Still, I would rather have that picture, or some of the other mannequin shots, than all the flagrant, contemptuous views of tall, nude models, with their skin not just sleek or slippery but often oiled and varnished. Indeed, the only handles you could discover are the breasts, the blank faces and the shaggy clumps of pubic hair. These are heartless pictures, drab erotica, with an odd air of the concentration camp about them — an Auschwitz for perfect bodies. Again, that is a subtext that Newton hints at without grasping. I doubt that Vogue or Vanity Fair would go that far.

But there is a color picture called “Dummy and Human III,” done for Oui magazine in 1977, that is entrancingly beautiful. A living nude stands at the left of the frame, seen from knee height to just below breast level. Her body is bent back. One hand rests on her hip; the other clutches the black beaded cloche on a mannequin. That dummy is kneeling, her head lowered for cunnilingus. She is in shadow, but there is light enough to pick up her jewelry and the café au lait of her exposed left breast, like a cup just stirred. It is a very sensual, tender pose, and the composition is enhanced by a careful cropping that is not common in Newton’s work. The deep green fabric backdrop is very tastefully allied to the skin tones. It is a photograph, yet it conjures up thoughts of Ingres or Caravaggio in that the orgiastic stillness verges on something religious. The fact that one face is unseen and the other is in shadow is the beginning of real art.

In the section on portraits, I like a Catherine Deneuve picture from 1976, in part because it too is cropped, just above the line of her eyes. But there’s frankness in the picture, an air of the tramp fighting the lady in Deneuve. It might be more striking if one didn’t feel that it was derived from the way films directed by Luis Buñuel (“Belle de Jour” and “Tristana”) have seen Deneuve.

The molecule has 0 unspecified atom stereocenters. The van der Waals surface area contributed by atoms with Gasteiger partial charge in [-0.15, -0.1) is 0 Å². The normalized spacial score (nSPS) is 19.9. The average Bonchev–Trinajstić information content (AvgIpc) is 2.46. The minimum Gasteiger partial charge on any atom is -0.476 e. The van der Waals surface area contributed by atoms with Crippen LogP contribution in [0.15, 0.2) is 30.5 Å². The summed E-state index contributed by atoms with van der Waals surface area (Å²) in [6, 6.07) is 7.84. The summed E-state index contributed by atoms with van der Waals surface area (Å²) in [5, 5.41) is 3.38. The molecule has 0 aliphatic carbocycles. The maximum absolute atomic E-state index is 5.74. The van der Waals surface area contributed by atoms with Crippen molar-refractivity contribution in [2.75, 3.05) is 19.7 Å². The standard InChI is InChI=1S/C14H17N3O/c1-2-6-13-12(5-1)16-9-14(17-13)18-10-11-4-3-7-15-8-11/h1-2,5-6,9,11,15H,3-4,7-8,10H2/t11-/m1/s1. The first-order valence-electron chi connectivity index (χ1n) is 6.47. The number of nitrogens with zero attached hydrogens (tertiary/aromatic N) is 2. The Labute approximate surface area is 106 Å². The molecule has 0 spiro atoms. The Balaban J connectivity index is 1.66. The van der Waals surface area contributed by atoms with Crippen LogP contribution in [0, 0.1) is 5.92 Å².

There’s also a striking, very tough-looking Sigourney Weaver, in a dress so drenched her nipples are like starter buttons. It gets the guy in Weaver all right, and the pose — holding a cigarette in a raised arm — is very intriguing. But it doesn’t get her matching vulnerability, and it’s finally not as compelling as some of the best views of her in the “Alien” films.

Newton has had an odd life, and this book is not very helpful about explaining him. It implies that he is Jewish, but never actually states it. I’d like to know so much more about how he worked in Berlin until December 1938, and then went to Singapore for two years before ending up in Australia. Was he ever drawn to photograph those places? There’s one picture of him from 1958, taken by his wife, June (she works as Alice Springs): It shows a melancholy, wolfish face, with a sad, tough con man’s gaze. Then there’s another, from 1987, in Monte Carlo (where they live) of Newton sitting in shorts and wearing fancy high-heeled shoes. Here the look is complacent, superior, sneering; it’s not a kind or an interested face. And I’m bound to add that in the history of good photography many artists’ faces are filled with the curiosity they feel about looking. Newton’s look, in contrast, is mean-spirited and past surprise. The coroner feels he has seen it all.

David Thomson is the author of "A Biographical Dictionary of Film" (new edition just published), "Rosebud: The Story of Orson Welles" and "In Nevada."